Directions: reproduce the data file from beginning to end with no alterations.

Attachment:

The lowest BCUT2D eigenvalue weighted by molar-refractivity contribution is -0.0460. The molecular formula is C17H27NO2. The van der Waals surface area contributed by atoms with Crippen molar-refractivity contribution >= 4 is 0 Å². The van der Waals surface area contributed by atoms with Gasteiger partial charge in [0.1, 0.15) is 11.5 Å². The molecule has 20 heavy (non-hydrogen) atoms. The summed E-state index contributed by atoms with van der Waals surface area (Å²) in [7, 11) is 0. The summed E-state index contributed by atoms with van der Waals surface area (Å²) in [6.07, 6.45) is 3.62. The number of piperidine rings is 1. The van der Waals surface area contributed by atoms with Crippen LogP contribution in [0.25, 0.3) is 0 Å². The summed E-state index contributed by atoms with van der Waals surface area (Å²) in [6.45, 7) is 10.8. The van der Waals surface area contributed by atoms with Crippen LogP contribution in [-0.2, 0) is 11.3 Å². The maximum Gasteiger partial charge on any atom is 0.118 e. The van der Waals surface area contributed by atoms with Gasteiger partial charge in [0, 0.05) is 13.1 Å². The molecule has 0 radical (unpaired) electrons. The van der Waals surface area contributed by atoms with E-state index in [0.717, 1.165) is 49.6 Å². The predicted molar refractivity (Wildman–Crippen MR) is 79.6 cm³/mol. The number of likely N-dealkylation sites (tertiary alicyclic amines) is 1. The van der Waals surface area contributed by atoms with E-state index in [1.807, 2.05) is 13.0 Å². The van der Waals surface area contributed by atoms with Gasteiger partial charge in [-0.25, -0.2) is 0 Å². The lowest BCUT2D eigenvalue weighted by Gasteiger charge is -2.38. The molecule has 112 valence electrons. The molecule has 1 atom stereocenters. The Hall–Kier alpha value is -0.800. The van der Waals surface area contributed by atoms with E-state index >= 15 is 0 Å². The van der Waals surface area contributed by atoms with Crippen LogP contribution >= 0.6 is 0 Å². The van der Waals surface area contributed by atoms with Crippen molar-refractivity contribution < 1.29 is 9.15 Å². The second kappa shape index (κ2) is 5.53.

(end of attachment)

The lowest BCUT2D eigenvalue weighted by molar-refractivity contribution is -0.0460. The molecular formula is C17H27NO2. The van der Waals surface area contributed by atoms with Crippen molar-refractivity contribution >= 4 is 0 Å². The van der Waals surface area contributed by atoms with Gasteiger partial charge in [0.1, 0.15) is 11.5 Å². The molecule has 20 heavy (non-hydrogen) atoms. The summed E-state index contributed by atoms with van der Waals surface area (Å²) in [7, 11) is 0. The summed E-state index contributed by atoms with van der Waals surface area (Å²) in [6.07, 6.45) is 3.62. The number of piperidine rings is 1. The van der Waals surface area contributed by atoms with Crippen LogP contribution in [0.25, 0.3) is 0 Å². The summed E-state index contributed by atoms with van der Waals surface area (Å²) in [6.45, 7) is 10.8. The van der Waals surface area contributed by atoms with Crippen LogP contribution in [-0.2, 0) is 11.3 Å². The maximum Gasteiger partial charge on any atom is 0.118 e. The van der Waals surface area contributed by atoms with Gasteiger partial charge in [0, 0.05) is 13.1 Å². The molecule has 0 radical (unpaired) electrons. The van der Waals surface area contributed by atoms with E-state index in [0.717, 1.165) is 49.6 Å². The predicted molar refractivity (Wildman–Crippen MR) is 79.6 cm³/mol. The number of likely N-dealkylation sites (tertiary alicyclic amines) is 1. The van der Waals surface area contributed by atoms with E-state index in [1.807, 2.05) is 13.0 Å². The van der Waals surface area contributed by atoms with Gasteiger partial charge in [-0.25, -0.2) is 0 Å². The lowest BCUT2D eigenvalue weighted by Gasteiger charge is -2.38. The molecule has 112 valence electrons. The molecule has 1 atom stereocenters. The Hall–Kier alpha value is -0.800. The van der Waals surface area contributed by atoms with E-state index >= 15 is 0 Å². The van der Waals surface area contributed by atoms with Crippen LogP contribution >= 0.6 is 0 Å². The van der Waals surface area contributed by atoms with Crippen molar-refractivity contribution < 1.29 is 9.15 Å². The second kappa shape index (κ2) is 5.53.